We probably focused immediately on the EPA because of the extremely hostile language that came out of the Trump campaign around the EPA, says Price. We have put a kind of faith in the state as the long term guarantor of the integrity of scientific data. I think that faith may be misplaced.

Many companies rely on the agencys data to build products that tackle some of the biggest health and environmental problems. They sign research and development agreements with the EPA, which provides technical assistance in return for a share of any sales a company generates as a result.

EPA had 97 such contracts active in 2015, which yielded $232,318 in royalties for the agency. The previous year, 129 contracts produced royalties of $438,786.

Aclima, a San Francisco company that develops air-quality sensors and software, is working with the EPA to improve the devices sensitivity in detecting pollution. EPA air pollution data, gathered for decades at a regional scale, serves as an important reference and quality check for the company. Aclima has partnered with Google to collect air quality data by putting its mobile sensors on the StreetView cars that Google uses to create its maps. It plans to offer the resulting data to the public later this year.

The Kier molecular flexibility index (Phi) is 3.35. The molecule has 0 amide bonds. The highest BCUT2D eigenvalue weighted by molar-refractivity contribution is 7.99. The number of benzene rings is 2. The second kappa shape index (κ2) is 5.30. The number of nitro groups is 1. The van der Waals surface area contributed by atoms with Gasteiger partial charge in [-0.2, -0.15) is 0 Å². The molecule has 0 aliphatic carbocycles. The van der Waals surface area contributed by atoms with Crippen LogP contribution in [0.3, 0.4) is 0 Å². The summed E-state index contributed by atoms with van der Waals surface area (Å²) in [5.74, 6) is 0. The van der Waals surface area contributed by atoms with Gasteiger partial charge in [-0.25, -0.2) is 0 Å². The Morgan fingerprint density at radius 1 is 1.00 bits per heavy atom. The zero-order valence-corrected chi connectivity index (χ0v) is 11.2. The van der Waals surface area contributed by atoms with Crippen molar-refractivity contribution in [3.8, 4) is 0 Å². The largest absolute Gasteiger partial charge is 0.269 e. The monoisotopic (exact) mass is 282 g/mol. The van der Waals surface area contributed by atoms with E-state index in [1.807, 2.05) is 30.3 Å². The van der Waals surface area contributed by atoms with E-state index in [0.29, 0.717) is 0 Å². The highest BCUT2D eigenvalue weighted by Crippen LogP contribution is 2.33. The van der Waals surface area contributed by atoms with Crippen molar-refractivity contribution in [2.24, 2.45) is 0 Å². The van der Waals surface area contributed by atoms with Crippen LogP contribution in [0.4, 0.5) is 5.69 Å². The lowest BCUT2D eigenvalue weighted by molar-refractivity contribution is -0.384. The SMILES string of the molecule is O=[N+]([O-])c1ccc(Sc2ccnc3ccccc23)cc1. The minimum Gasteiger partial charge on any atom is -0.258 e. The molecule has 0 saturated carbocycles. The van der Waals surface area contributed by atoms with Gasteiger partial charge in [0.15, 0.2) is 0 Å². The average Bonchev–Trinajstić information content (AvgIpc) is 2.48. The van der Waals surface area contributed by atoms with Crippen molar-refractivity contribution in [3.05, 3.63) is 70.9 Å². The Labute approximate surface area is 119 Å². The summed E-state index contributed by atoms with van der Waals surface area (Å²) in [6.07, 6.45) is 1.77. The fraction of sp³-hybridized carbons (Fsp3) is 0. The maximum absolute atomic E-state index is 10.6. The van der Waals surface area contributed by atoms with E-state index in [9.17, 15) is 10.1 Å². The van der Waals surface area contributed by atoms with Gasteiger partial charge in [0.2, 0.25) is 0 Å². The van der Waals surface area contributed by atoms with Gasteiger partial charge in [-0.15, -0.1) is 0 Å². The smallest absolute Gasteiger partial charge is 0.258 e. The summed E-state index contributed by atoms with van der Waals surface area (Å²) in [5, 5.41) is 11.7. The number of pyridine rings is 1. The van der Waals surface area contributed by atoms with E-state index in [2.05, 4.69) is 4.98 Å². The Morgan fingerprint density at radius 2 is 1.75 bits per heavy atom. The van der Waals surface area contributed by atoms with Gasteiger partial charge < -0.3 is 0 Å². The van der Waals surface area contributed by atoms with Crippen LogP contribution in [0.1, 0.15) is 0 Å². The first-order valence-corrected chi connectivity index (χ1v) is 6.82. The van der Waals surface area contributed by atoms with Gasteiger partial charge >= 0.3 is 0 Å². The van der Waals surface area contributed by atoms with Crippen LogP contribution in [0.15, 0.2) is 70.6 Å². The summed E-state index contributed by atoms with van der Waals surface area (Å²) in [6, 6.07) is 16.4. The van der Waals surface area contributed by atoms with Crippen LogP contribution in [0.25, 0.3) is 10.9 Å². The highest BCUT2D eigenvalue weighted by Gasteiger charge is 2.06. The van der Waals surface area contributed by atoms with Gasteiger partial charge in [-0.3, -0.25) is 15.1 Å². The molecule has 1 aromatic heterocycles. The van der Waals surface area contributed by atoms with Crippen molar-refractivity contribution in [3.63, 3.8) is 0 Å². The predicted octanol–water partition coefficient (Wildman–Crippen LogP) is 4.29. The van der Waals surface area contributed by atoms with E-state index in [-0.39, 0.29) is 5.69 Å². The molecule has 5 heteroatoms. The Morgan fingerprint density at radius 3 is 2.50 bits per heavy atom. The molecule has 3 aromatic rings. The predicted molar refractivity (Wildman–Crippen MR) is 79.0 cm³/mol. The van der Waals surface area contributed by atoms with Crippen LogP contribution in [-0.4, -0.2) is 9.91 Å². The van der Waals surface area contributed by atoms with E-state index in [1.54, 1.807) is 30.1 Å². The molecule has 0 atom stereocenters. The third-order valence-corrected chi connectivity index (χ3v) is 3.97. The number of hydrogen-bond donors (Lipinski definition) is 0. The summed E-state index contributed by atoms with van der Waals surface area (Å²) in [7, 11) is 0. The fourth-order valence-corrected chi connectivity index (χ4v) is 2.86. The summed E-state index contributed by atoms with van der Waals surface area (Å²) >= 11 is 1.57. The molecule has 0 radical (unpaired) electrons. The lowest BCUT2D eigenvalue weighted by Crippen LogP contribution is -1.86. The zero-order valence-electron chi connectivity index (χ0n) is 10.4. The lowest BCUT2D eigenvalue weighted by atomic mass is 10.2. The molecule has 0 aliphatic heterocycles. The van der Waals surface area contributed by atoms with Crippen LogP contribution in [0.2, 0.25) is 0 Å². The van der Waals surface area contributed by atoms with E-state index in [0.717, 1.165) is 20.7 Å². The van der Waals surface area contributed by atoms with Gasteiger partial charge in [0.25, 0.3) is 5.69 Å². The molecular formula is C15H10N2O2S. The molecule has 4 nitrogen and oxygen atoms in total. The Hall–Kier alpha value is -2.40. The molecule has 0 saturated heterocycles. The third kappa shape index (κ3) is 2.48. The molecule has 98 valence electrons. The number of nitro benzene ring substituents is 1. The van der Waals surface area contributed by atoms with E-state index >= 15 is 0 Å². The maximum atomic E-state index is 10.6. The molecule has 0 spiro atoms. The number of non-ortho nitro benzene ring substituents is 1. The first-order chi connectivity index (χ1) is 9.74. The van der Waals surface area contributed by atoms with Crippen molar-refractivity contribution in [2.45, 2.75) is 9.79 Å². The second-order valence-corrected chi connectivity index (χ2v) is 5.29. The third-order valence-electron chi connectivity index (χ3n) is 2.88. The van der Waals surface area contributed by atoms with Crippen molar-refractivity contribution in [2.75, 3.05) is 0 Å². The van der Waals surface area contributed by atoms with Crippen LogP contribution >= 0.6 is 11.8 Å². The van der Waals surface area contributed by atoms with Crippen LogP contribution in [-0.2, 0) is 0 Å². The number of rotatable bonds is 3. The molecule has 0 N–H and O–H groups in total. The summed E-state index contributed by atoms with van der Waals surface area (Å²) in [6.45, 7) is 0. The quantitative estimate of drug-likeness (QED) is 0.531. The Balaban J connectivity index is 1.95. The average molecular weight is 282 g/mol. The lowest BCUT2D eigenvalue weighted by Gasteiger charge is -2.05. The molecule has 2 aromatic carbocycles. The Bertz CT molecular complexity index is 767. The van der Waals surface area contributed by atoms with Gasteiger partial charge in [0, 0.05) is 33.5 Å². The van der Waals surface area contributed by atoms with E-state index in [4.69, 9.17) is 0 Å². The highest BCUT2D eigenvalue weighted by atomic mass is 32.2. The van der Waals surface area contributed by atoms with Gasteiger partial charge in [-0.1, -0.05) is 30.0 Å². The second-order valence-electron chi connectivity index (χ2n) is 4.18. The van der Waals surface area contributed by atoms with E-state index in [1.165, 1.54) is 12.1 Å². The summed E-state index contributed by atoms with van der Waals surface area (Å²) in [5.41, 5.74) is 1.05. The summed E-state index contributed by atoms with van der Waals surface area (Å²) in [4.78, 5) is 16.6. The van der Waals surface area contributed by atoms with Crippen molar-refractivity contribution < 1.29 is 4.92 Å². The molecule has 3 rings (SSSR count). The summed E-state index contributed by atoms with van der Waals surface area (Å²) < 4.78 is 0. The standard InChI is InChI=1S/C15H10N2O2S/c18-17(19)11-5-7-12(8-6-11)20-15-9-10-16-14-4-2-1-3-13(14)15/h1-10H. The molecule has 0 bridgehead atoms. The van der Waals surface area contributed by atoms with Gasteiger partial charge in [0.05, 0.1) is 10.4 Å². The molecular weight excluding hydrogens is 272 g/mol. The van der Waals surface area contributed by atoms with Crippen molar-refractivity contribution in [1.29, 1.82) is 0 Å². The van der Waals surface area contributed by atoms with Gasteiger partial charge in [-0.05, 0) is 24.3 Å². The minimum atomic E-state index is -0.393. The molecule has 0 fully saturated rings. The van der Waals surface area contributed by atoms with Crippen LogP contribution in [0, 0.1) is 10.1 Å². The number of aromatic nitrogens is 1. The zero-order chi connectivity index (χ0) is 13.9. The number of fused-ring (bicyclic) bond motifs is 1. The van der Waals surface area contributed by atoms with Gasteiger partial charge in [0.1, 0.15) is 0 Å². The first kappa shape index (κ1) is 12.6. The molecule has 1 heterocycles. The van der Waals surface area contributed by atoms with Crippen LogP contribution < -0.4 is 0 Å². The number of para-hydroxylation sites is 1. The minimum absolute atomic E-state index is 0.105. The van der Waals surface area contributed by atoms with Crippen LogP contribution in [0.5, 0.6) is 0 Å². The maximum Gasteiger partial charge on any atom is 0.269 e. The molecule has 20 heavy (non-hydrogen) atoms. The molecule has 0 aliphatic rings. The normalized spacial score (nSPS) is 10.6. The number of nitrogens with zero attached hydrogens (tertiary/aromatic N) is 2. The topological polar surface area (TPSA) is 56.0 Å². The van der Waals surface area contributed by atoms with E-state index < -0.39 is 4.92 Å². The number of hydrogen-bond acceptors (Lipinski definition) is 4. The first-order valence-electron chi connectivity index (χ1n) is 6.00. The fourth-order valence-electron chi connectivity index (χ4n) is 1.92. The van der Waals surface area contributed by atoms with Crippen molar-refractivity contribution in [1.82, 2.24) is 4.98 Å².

Aclima CEO Davida Herzl says the EPAs air pollution data plays a foundational role in everything the company does. Anytime we lose information that is important to public health, that is a concern, Herzl says. It would be a massive blow to the business community in ways that arent always discussed. Innovation and private sector research is happening on top of that foundation of science that EPA has been developing for over 30 years now.